Councillor says prosperity is paving the way for future generations
City of St. John’s Ward 3 Coun. Bruce Tilley, chairman of the capital city’s economic development, tourism and culture committee, holds the city’s latest economic report on Cape Spear Drive Monday afternoon with the city’s downtown core in the background. — Photo by Joe Gibbons/The Telegram
A St. John’s councillor finds it hard to contain his pride when he discusses the prosperity the region is experiencing.
Armed with the latest economic outlook for the St. John’s metro region (which includes neighbouring communities), Coun. Bruce Tilley flips though pages of the document quoting statistics that paint a positive picture for metro and the many sectors that drive a healthy economy.
“Retail trade is up. Personal income is up. We’ve had the largest increase in median family income (among major Canadian cities between 2006 and 2010) of more than $15,000. Total employment is gone up by 10,000 jobs over the past three years. And St. John’s share of the total provincial (gross domestic product) is about 50 per cent,” he beamed Monday.
“I don’t think people realize this,” Tilley told The Telegram.
Developed twice a year by city staff, the State of the Economy report outlines several projects in St. John’s underway at a cost of more than $500 million (not all projects are listed,) ranging from the construction of new hotels and office buildings to upgrades at St. John’s International Airport and the expansion of the St. John’s Convention Centre.
This type of development alone will put the city in a different ball game, says the chairman of Destination St. John’s.
“It’s going to create a bit of a different market for us,” said Larry Laite.
“(It will) open markets that we couldn’t get into previously because the centre wasn’t big enough. The market right now is thriving from a hoteliers perspective,” he said, adding there are groups who have bookings for the convention centre as soon as it is finished.
Tilley said the tendering deal states that the expansion has to be complete by Dec. 31, 2015.
Laite says Tilley is not blowing the city’s prosperity out of proportion and the completion of the convention centre will help create a destination to be reckoned with.
“We’re in a time that is unprecedented for us,” he said.
“The expansion was kind of like a double-edged sword, though. You need the bigger space to attract the bigger conventions and with the bigger space you need the additional (hotel) capacity,” he said.
Council and developers are attempting to solve the low vacancy rate with the construction of several hotels over the next year or two.
“That is the reason why we went flat out with the encouragement for the hotels to be built,” said Tilley, adding once they are complete the city should be able to accommodate the near-zero vacancy rate visitors experience at peak times in the city.
Tilley says billion-dollar projects such as the Hebron offshore oil development, the Lower Churchill project, the South White Rose extension and the Iron Ore Co. of Canada mine expansion in Labrador all make significant investments in the province and boost the local economy.
“If it weren’t for these developments around the province, many of the St. John’s-based services and supplies that are here, the offshoots of the oil and gas and mining industries wouldn’t be here, and the impact of having them here is significant and instrumental to the city’s development,” he said.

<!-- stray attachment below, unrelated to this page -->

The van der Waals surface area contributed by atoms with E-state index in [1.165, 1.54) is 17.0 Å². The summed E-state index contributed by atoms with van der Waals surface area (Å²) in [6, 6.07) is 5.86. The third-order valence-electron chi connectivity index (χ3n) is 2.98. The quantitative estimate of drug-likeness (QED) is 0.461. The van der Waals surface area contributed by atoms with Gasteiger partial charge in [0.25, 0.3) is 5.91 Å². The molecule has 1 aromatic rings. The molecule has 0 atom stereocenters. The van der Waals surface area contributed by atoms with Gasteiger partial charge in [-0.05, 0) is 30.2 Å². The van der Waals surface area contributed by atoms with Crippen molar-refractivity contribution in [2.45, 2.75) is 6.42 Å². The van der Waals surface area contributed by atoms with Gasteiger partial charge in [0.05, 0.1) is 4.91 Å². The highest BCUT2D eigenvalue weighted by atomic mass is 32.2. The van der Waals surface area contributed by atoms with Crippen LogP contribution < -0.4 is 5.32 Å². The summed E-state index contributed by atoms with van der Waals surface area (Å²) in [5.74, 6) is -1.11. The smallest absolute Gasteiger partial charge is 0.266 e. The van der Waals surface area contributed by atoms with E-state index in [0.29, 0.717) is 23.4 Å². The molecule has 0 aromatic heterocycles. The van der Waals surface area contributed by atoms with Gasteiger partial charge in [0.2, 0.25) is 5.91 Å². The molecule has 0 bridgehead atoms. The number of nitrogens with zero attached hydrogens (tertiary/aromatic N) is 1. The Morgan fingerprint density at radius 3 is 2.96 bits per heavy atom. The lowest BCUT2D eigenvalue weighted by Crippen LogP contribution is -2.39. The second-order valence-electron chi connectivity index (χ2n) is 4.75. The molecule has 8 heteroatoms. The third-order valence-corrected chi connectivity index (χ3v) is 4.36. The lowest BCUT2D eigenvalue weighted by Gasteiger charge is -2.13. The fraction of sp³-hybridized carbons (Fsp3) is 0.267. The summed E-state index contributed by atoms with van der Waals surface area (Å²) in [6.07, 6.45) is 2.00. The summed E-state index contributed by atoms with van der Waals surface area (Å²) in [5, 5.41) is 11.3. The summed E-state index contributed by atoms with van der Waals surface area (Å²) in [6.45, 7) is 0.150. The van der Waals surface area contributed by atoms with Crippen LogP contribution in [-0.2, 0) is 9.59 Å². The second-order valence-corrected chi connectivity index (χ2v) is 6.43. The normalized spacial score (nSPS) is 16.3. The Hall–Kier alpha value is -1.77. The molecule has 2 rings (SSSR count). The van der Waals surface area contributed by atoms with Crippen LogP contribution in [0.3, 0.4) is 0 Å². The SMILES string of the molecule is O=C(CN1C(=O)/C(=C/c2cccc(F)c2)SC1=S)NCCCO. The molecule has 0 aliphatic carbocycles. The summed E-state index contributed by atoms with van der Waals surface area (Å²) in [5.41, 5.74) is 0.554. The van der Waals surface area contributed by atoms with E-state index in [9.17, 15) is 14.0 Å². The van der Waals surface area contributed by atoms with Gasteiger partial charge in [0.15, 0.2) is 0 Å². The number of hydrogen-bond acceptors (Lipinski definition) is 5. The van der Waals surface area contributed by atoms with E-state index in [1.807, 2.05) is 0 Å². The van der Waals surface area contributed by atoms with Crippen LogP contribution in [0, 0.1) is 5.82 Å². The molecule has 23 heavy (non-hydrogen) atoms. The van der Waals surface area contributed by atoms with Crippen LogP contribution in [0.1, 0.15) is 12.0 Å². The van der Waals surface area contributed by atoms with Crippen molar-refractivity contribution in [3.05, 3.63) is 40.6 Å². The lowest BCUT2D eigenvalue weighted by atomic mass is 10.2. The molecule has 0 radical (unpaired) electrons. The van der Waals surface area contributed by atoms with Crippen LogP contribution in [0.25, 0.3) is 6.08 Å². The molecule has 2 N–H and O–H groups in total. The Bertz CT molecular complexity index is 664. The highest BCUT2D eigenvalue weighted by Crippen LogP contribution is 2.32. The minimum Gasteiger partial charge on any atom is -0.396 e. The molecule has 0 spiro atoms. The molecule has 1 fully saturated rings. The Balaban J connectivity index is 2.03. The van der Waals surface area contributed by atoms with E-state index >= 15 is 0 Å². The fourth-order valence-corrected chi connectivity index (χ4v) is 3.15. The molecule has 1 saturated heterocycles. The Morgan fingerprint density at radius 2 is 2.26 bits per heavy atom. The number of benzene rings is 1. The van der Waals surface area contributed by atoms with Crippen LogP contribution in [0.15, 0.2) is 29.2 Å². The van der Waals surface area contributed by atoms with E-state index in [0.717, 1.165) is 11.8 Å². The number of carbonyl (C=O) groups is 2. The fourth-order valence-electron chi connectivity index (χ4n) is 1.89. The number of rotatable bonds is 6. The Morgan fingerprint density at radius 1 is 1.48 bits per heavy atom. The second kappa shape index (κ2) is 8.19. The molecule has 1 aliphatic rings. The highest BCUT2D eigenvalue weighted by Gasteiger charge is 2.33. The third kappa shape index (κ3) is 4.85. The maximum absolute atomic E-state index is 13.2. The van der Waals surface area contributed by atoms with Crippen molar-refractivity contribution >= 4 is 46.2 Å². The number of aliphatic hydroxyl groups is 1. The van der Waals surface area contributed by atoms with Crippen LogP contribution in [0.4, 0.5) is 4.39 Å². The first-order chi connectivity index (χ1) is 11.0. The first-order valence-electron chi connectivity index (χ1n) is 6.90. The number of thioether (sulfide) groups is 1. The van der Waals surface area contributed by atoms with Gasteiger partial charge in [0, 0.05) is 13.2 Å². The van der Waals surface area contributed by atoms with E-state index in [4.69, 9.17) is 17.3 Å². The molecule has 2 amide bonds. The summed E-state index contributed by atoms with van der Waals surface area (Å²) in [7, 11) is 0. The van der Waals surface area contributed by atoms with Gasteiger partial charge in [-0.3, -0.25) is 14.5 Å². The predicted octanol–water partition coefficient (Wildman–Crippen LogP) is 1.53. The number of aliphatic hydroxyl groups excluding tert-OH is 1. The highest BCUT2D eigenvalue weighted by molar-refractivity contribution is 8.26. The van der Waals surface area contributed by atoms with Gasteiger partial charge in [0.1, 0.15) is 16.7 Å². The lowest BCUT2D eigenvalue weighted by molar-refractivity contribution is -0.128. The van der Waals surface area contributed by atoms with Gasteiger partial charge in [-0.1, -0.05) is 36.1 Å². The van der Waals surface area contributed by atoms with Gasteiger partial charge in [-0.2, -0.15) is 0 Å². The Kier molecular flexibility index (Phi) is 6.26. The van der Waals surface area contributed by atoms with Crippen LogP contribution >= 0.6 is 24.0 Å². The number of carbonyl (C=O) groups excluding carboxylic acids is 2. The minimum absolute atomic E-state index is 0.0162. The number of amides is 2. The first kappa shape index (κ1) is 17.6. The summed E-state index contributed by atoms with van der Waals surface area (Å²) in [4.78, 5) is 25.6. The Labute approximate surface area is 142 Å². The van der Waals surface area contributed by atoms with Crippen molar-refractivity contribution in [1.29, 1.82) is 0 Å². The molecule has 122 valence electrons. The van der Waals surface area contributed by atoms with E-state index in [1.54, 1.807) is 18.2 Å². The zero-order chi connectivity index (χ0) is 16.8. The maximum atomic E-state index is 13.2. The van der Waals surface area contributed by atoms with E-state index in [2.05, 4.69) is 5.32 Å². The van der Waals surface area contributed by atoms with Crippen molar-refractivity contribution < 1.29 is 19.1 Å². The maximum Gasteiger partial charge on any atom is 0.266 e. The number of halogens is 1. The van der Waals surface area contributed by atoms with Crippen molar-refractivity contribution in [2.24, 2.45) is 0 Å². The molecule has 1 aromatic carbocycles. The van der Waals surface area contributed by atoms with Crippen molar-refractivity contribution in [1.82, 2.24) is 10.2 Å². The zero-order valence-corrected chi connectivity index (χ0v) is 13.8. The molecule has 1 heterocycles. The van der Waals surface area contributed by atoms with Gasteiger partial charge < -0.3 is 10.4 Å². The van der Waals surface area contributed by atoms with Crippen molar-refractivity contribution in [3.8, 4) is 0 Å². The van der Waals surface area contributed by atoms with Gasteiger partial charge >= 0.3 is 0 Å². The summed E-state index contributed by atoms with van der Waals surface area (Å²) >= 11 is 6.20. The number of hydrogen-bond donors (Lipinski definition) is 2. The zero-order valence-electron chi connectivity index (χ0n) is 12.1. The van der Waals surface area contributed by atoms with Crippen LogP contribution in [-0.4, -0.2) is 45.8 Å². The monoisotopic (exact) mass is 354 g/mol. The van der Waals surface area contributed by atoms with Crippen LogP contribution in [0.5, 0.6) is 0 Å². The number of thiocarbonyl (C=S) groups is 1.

Tilley said it is the spinoffs from these projects that have allowed the city to invest in its own projects, upgrade old infrastructure and make improvements to parks — all of which have helped cast a different light on the city to the world.
“Perceptions are changing and everyone can see it,” he said.
“For many years, the city of St. John’s wasn’t looked at as a key city in Canada. Now it is one of the top cities in the country with lots of things going on in the economy, and the quality of life can’t be touched.
“So all of these things have been able to be enhanced and are continuing to be enhanced with the help of industry and spinoffs,” Tilley said.
It is the construction projects generated indirectly from the mining and oil and gas projects that are helping the city maintain a positive outlook in the eyes of the Atlantic Provinces Economic Council (APEC).
Fred Bergman is senior policy analyst with APEC.
He told The Telegram Monday a review of the economic indicators for the city showed employment was down slightly in March — 0.9 per cent — but it is still early in the year.
“It was a little bit of a slowdown there, but if you have a tough winter in the city it can slow employment growth. But once the snow melts and things thaw and construction starts, employment starts to pick up again,” said Bergman.
One of the indicators Tilley and the city’s report identified as being positive is the fact the region recorded its 11th consecutive population increase.
More than 28,000 people have moved into the metro region since 1986.
Bergman said the population growth looks fairly positive.
“People moving to urban areas creates an economy in and of itself, like a self-sustaining economy, and when you got a strong income growth in the mining, gas and oil sectors that’s going to lead to strong wages, which leads to strong retail sales and a lot of spinoffs from that, which is showing up in the housing market,” he said.
All of this, Tilley added, makes for a healthy, vibrant city not only for the people living in it today, but for their children.
“From our perspective it’s the jobs. There have been so many people leaving, but there’s so much activity now and in the future there will be an opportunity to keep our young people here,” he said.
“I think when you look at all of this you have to look at it from a young person’s perspective as well.
“Is there a future for a young person in this city? Yes, a tremendous future,” Tilley said.